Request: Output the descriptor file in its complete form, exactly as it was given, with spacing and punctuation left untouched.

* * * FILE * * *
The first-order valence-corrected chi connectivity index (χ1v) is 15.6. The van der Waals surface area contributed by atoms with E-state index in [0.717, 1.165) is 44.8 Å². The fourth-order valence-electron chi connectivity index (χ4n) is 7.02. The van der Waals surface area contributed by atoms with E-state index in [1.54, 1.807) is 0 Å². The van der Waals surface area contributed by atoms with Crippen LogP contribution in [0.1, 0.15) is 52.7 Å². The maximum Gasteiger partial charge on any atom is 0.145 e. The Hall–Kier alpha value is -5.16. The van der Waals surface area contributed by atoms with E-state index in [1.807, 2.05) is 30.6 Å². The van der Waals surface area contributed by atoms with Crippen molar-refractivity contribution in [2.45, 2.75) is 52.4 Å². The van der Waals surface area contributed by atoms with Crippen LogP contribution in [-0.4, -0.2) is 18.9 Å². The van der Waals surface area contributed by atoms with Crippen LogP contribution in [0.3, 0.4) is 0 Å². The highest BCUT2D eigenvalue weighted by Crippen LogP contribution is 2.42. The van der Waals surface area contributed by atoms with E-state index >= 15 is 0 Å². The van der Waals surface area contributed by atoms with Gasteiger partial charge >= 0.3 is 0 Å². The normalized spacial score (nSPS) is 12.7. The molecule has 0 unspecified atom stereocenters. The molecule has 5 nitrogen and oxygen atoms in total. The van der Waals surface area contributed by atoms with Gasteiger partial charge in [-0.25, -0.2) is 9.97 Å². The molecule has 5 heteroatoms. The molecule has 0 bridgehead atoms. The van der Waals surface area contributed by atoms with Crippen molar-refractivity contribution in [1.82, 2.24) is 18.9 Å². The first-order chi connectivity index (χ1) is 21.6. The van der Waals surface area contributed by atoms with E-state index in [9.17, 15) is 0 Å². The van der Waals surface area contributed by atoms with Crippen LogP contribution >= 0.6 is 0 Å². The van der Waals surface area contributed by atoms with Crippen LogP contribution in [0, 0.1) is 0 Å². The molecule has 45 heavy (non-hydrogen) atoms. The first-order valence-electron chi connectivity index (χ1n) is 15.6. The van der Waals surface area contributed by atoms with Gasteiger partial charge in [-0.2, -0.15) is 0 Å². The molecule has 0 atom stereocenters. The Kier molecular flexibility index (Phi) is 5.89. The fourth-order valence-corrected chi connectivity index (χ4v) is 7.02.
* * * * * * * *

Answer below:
The first-order valence-corrected chi connectivity index (χ1v) is 15.6. The van der Waals surface area contributed by atoms with E-state index in [0.717, 1.165) is 44.8 Å². The fourth-order valence-electron chi connectivity index (χ4n) is 7.02. The van der Waals surface area contributed by atoms with E-state index in [1.54, 1.807) is 0 Å². The van der Waals surface area contributed by atoms with Crippen LogP contribution in [0.1, 0.15) is 52.7 Å². The maximum Gasteiger partial charge on any atom is 0.145 e. The Hall–Kier alpha value is -5.16. The van der Waals surface area contributed by atoms with E-state index in [1.807, 2.05) is 30.6 Å². The van der Waals surface area contributed by atoms with Crippen molar-refractivity contribution in [2.45, 2.75) is 52.4 Å². The van der Waals surface area contributed by atoms with Crippen LogP contribution in [-0.4, -0.2) is 18.9 Å². The van der Waals surface area contributed by atoms with Crippen LogP contribution in [0.3, 0.4) is 0 Å². The highest BCUT2D eigenvalue weighted by Crippen LogP contribution is 2.42. The van der Waals surface area contributed by atoms with E-state index >= 15 is 0 Å². The van der Waals surface area contributed by atoms with Gasteiger partial charge >= 0.3 is 0 Å². The normalized spacial score (nSPS) is 12.7. The molecule has 0 unspecified atom stereocenters. The molecule has 5 nitrogen and oxygen atoms in total. The van der Waals surface area contributed by atoms with Gasteiger partial charge in [-0.25, -0.2) is 9.97 Å². The molecule has 5 heteroatoms. The molecule has 0 bridgehead atoms. The van der Waals surface area contributed by atoms with Crippen molar-refractivity contribution in [1.82, 2.24) is 18.9 Å². The first-order chi connectivity index (χ1) is 21.6. The van der Waals surface area contributed by atoms with E-state index in [9.17, 15) is 0 Å². The van der Waals surface area contributed by atoms with Crippen LogP contribution >= 0.6 is 0 Å². The van der Waals surface area contributed by atoms with Crippen LogP contribution in [0, 0.1) is 0 Å². The molecule has 45 heavy (non-hydrogen) atoms. The first-order valence-electron chi connectivity index (χ1n) is 15.6. The van der Waals surface area contributed by atoms with Gasteiger partial charge in [-0.2, -0.15) is 0 Å². The molecule has 0 atom stereocenters. The Kier molecular flexibility index (Phi) is 5.89. The fourth-order valence-corrected chi connectivity index (χ4v) is 7.02.